TOKYO (AFP) – Sony shares surged on Thursday to their highest close in nearly five years as an improved earnings outlook offered a glimmer of hope for the struggling electronics firm.
The Tokyo-listed stock, which was up 18 per cent earlier in the day, finished at 3,101.5 yen ($26) in heavy trading, 12 per cent above the previous day and at its highest level since April 2010.
After Japanese markets closed on Wednesday, Sony said it now expects to lose 170 billion yen ($1.4 billion) in its fiscal year to March, a hefty shortfall but much narrower than the 230 billion yen previously forecast.
It also projected an operating profit of 20 billion yen, turning around an October estimate that it would lose 40 billion yen.
A weak yen helped Sony’s third-quarter results as net profit more than tripled, helped by a pick-up in its smartphone and PlayStation console businesses while restructuring costs shrank.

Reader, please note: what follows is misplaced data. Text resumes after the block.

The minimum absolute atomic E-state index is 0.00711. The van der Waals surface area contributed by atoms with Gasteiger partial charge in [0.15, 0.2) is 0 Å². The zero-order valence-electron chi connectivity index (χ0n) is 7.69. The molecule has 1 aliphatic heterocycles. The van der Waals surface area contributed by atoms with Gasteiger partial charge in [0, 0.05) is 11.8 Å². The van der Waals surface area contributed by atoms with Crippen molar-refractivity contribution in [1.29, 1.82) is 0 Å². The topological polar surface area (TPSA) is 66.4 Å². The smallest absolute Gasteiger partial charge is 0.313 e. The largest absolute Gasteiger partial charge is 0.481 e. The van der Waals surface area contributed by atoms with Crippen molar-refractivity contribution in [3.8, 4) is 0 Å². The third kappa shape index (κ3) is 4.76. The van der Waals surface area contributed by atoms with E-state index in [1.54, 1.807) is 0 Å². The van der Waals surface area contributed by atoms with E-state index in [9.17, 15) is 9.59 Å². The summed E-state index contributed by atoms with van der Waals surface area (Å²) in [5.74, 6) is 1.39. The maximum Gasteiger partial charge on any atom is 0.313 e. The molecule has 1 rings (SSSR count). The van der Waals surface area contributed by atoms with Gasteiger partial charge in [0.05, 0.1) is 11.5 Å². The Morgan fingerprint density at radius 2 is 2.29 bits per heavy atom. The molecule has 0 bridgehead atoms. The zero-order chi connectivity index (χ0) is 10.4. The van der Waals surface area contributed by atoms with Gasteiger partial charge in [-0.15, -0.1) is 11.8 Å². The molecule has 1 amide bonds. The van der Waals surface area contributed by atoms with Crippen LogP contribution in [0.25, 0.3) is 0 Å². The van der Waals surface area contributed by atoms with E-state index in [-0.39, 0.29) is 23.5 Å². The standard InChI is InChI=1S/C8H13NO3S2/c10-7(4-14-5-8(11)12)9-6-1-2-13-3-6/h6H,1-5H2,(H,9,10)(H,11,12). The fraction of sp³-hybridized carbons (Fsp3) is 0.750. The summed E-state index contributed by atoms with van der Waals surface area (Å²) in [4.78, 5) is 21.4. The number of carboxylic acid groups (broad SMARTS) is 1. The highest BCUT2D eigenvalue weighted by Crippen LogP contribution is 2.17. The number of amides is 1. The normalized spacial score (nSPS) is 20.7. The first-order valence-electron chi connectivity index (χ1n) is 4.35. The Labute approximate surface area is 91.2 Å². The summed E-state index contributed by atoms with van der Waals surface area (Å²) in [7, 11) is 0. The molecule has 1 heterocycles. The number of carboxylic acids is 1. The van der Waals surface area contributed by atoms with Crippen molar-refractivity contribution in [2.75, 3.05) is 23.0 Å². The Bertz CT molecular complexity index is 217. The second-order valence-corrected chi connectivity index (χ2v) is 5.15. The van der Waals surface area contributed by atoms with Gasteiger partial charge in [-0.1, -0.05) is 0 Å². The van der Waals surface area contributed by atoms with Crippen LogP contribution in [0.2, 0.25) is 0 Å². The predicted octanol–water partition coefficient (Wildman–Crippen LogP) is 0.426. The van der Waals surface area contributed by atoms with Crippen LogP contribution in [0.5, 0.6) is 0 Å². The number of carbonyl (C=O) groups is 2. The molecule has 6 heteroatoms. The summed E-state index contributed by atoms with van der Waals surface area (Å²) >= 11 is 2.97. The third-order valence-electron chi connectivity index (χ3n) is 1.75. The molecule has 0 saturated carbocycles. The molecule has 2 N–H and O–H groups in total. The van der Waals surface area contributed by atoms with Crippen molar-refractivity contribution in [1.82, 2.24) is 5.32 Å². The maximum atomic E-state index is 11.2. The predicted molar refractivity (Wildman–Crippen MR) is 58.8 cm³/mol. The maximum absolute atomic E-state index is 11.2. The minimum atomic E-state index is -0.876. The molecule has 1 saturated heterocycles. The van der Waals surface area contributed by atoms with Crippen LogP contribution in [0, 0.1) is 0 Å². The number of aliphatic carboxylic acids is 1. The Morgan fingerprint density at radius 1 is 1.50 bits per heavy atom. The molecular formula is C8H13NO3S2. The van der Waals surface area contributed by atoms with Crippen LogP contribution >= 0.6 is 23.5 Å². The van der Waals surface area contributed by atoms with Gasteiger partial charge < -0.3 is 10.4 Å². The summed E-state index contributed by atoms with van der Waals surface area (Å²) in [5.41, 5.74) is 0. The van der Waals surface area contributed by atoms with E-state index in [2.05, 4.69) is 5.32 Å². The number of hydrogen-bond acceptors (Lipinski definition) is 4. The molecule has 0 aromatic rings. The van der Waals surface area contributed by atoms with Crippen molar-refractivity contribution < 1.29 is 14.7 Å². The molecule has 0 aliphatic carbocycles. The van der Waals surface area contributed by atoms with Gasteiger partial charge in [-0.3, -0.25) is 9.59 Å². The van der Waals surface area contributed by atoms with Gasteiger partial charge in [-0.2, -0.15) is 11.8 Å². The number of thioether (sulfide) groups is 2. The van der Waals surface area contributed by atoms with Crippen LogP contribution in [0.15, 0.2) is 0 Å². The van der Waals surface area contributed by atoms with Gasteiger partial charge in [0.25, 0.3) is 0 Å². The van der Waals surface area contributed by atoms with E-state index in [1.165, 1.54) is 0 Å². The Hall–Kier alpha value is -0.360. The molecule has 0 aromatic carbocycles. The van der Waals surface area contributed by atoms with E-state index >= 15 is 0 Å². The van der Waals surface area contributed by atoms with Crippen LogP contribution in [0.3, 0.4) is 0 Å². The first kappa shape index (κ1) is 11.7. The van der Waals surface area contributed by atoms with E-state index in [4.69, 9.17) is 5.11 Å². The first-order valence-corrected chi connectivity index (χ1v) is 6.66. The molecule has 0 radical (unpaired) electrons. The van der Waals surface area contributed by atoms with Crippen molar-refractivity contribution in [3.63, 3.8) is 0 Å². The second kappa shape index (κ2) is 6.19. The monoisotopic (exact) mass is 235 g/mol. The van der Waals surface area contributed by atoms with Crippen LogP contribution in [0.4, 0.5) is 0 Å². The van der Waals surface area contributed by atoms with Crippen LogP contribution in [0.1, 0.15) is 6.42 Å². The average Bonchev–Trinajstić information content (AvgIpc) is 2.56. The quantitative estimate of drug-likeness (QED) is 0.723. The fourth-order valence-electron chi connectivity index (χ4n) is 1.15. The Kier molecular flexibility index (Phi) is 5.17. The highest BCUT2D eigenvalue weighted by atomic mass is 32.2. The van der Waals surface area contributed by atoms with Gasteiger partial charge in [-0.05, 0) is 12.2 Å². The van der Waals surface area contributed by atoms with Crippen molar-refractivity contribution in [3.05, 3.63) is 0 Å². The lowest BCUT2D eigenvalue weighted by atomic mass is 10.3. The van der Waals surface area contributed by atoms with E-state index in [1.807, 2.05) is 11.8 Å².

A big contributor to the robust quarterly results were sales of image sensors for cameras found in smartphones and vehicles.
“The demand for front-facing camera modules is going through the roof, because everyone wants to take high-quality selfies, and that doubles the market size for Sony,” Amir Anvarzadeh, a manager of Japanese equity sales at BGC Partners in Singapore, told Bloomberg News.
“The auto segment of the market is also beginning to boom. Cars potentially may have more than five modules per car.”
But Sony also warned of more job cuts at its mobile phone business as it chops away at struggling units in a bid to claw back to profitability.
It now plans to shed a total of 2,100 jobs by March 2016, including the previously announced payroll cut of 1,000 positions – about 30 per cent of the unit’s workforce.
Sony has struggled in the consumer electronics business that built its global brand, including losing billions of dollars in televisions over the past decade as fierce competition from lower-cost rivals pummelled the TV subsidiary’s finances.